Which Harley comic is the best written in your opinion
Oh wow, that’s a tough question. I don’t think I can narrow it down to one definite, best comic.
Anything written by Paul Dini is always sure to get Harley’s character right, because he did create her, and he does a really good job at writing that balance between cute and villainous I talked about earlier. So, the Harley Quinn graphic novel, Mad Love and the Gotham City Sirens run are very good and Paul Dini approved.
Other than that, the old Batman Adventures and Gotham Adventures comics feature a very well written Harley, so does the Gotham Girls series. I also really like the way she’s written in the Injustice comics, even though I’ve only read those up to Year 4 I think.
Harley’s original solo run was quite good too. I’ve always really loved the A.J. Lieberman run in 2003 (I think), because it combines a great story with a quite well written Harley. Also it reads a bit more mature than the rest of her solo, and the art is refreshing and different. It’s a definite favorite of mine.
“We wanted this as our first prime time show, and Fox was going to run it. Then a Fox executive saw it and said what the hell is this? Batman’s not in this episode. He’s only in it at the end? The whole episode is two girls running around in their underwear. There’s no boy appeal here. I said, well, maybe not any boys you know.”–Paul Dini
New article in response to the lates reveal by Paul Dini on why marketing execs don’t want girls in their audiences for super hero shows. Sounds horrible right? People are shocked! Yeah, well, it’s worse then you think.
I explore the reasoning, that drive execs and marketers to pro-actively exclude women from their audiences and to pro-actively encourage a culture in which women do not feel welcome.
Want to listen to something that will piss you off?
First off, if you’re not a listener of Fatman on Batman you should be.
Now, download this episode. (Released this week; it was recorded in early November.)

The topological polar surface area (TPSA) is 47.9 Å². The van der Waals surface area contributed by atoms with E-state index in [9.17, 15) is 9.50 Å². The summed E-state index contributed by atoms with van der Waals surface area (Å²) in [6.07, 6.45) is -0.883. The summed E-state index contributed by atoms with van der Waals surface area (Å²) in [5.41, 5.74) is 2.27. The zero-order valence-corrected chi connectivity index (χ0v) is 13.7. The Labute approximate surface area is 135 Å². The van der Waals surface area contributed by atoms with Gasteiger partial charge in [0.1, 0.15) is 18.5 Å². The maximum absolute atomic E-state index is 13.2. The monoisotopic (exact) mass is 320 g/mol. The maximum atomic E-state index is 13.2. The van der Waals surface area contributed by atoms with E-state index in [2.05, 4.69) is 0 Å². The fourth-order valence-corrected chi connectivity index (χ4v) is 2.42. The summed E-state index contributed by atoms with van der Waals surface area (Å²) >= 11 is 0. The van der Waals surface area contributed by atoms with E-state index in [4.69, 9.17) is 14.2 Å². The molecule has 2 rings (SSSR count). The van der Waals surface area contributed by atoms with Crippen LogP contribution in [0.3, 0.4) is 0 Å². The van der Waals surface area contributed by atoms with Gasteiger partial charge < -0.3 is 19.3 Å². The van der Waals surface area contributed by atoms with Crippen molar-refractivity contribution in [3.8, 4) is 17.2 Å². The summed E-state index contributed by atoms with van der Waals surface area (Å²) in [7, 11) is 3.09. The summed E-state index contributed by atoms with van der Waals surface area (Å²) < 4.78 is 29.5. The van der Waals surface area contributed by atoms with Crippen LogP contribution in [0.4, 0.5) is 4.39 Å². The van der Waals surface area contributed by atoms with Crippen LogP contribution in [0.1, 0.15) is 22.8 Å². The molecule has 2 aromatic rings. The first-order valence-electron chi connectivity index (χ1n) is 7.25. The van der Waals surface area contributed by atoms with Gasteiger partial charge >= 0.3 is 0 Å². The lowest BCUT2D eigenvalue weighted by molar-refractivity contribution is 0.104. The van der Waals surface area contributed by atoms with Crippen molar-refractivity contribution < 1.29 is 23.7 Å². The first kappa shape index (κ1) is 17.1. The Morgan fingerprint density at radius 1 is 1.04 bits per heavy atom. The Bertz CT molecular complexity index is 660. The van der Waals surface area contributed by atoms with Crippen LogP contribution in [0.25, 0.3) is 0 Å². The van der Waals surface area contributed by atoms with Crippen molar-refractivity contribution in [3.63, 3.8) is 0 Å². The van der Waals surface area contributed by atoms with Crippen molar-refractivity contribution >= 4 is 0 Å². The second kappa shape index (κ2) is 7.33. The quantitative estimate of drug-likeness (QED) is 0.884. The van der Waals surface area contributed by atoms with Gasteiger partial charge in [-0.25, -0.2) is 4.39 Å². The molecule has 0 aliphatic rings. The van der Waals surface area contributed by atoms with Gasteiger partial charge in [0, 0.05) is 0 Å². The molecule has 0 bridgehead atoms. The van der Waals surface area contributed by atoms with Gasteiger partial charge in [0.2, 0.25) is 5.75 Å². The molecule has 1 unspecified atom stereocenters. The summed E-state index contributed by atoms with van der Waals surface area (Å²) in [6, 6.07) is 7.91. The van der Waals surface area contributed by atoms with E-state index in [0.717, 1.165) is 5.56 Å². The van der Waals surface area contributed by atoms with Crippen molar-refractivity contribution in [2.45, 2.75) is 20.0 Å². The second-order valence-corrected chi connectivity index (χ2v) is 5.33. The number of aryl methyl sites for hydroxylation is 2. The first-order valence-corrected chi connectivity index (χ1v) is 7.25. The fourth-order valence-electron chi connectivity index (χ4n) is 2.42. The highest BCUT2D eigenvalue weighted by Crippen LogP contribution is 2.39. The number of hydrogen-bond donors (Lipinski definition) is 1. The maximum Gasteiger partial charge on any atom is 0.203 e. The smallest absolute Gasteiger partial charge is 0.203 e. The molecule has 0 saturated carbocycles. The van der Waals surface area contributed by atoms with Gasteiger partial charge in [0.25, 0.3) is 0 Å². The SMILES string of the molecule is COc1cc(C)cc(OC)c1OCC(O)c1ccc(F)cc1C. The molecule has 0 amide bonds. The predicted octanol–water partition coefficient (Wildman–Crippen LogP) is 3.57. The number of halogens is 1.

Take it up to the 21:00 mark to hear Kevin Smith to gush on Beware the Batman for almost twenty minutes. If you want to skip that, it’s OK. Start at 39:00 and listen to Paul Dini kill his dreams at 39:30.
Of course, you already know that Beware the Batman was pulled from the schedule, so why should this enrage you all over again?
You must listen to the following ten-ish minutes.
Dini describes the thinking of Cartoon Network execs … and it goes beyond the $imple $elling of toy$. It almost sounds like misogyny.
Bruce Timm’s original rough panel of Harley seducing The Joker from BATMAN ADVENTURES: MAD LOVE and the final printed version.
“Editor Scott Peterson was a wee bit nervous about some of the ‘sexier’ elements of the story, mostly in the ‘Harley’s Inept Seduction’ sequence. I talked him into running most of it 'as is’–Harley could keep her nightie as long as it was red, not any kind of see-through 'flesh’ color, and he reluctantly signed off on her provocative poses in the first two panels of page 21. Panel 3 was redrawn upon request.
I thought Paul Dini’s 'rev up your Harley’ line was brilliantly 'punny’, and I had drawn her as if she were riding an old-style chopper, leaning back with her feet in the air. It looked more 'goofy’ than 'dirty’ to me, but I agreed to tone it down.”
“Advice to someone in the throes of mad love is pretty meaningless, because any capacity for rational thought has long since split for Aruba. Despite the setbacks and heartaches, the persuer tunes out their inner voice of sanity and is more than willing to swallow the tears, paint on a smile, and once again resume the chase.” -Paul Dini
BATMAN: MAD LOVE (Feb. 1994) Art by Bruce Timm & Rick Taylor Words by Paul Dini